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Priority (Japan) - 2001 - "Light Is Discomposed Into Fragments"
(56 min, "Musea"/"Vos")

1. Invisible I 5-43
2. Red 7-33
3. Orange 6-58
4. Yellow 4-53
5. Green 5-50
6. Blue 8-29
7. Indigo 5-49
8. Violet 8-40
9. Invisible II 1-29


Takumi Seino - electric & acoustic guitars
Naoki Terashima - electric bass
Jakashi Mori - percussion, samplers

All music written by Takumi Seino.
Recorded by Jakashi Mori
at "Studio Bosco", Shiga, Japan,
29 & 30 March 2000.

Prologue. I have never listened to Priority nor heard of this band until now. Originally, this album was released by the Japanese "Vos Records" label in the spring 2000, and "Musea" has reissued it just lately.

The Album. Musically, "Light Is Discomposed Into Fragments" represents a traditional (modern) Fusion rather than a Classic Jazz-Fusion. Very melodic and, at the same time, quite variegated interplays between electric and bass guitar solos go to the accompaniment of either slow or mid-tempo yet always 'hypnotic' parts of the drums the album throughout. While the first Invisible one begins and ends with some far ghost-like sound effects, the last tracks don't have anything otherworldly, though musically, both these tracks are ones of the most slow and mellow instrumentals, all of which have the same structures. Apart from two said tracks 1&9, other mellow pieces are the following: Red, Indigo, and Violet (tracks 2, 7 & 8 respectively). In other words, all the mid-tempo compositions are placed exactly in the middle of the album. By the way, each of the remaining four instrumentals sounds way more interesting than any of the slow ones. For example, some female phrases in Japanese are heard a few times on Yellow. Green is the album's only piece that contains a real symphonic part, though, of course, some (if not the most of the) guitar and bass solos on the album, especially slow, were also composed (invented) beforehand, but not performed impromptu in the process of recording. A lot of parts of bass guitar on Blue are actually nothing else but Hard Rock riffs, so guitar solos look here not just different from most others, but really effective. Finally, the most wonderful track on the album is Orange. In full accordance with the title, Orange, with a few different guitar and bass solos based on Eastern music, sounds very exotic, to say the least.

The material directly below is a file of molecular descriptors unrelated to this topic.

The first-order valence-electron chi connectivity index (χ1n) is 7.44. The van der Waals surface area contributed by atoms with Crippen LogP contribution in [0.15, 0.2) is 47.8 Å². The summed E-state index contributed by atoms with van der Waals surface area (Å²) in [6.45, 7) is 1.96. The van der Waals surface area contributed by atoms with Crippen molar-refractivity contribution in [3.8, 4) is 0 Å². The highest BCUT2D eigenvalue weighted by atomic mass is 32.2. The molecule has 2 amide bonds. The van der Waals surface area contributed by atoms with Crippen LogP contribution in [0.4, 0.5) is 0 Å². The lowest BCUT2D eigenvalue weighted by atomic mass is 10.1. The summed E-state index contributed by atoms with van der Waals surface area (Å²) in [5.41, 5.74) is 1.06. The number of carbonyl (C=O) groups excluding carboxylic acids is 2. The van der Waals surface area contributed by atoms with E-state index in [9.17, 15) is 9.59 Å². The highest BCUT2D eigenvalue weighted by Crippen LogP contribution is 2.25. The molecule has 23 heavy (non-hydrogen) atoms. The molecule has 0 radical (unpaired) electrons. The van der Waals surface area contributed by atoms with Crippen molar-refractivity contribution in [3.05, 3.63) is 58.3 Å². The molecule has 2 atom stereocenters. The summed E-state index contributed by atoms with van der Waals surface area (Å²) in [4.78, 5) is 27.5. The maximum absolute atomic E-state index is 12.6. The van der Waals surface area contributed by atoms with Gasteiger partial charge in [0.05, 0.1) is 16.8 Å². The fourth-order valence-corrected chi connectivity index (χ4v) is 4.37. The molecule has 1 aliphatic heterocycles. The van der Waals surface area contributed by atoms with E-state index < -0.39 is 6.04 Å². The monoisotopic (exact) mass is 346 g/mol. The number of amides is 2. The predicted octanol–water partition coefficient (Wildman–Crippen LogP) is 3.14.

Summary. Priority's "Light Is Discomposed Into Fragments", consisting of light's nine fractions-tracks (I could give the Invisible ones their real colours that are White and Black or inside out), is an accessible, very melodic album, composed and performed within quite popular Light Neo Jazz-Fusion. So, as well as the majority of works of traditional modern Fusion, this album will most likely attract a large audience. All lovers of the latter style, as well as those into the latest creation of such (real) stars as Pat Matheny, Lyle Mays, George Benson, Neal Schon (once the leader of famous Journey), Joe Zavinul (once the band-leader and, most often, main mastermind of 'swinging' Jazz-Rock legend Weather Report), etc are in priority welcome into Priority's creation.

VM. September 15, 2001


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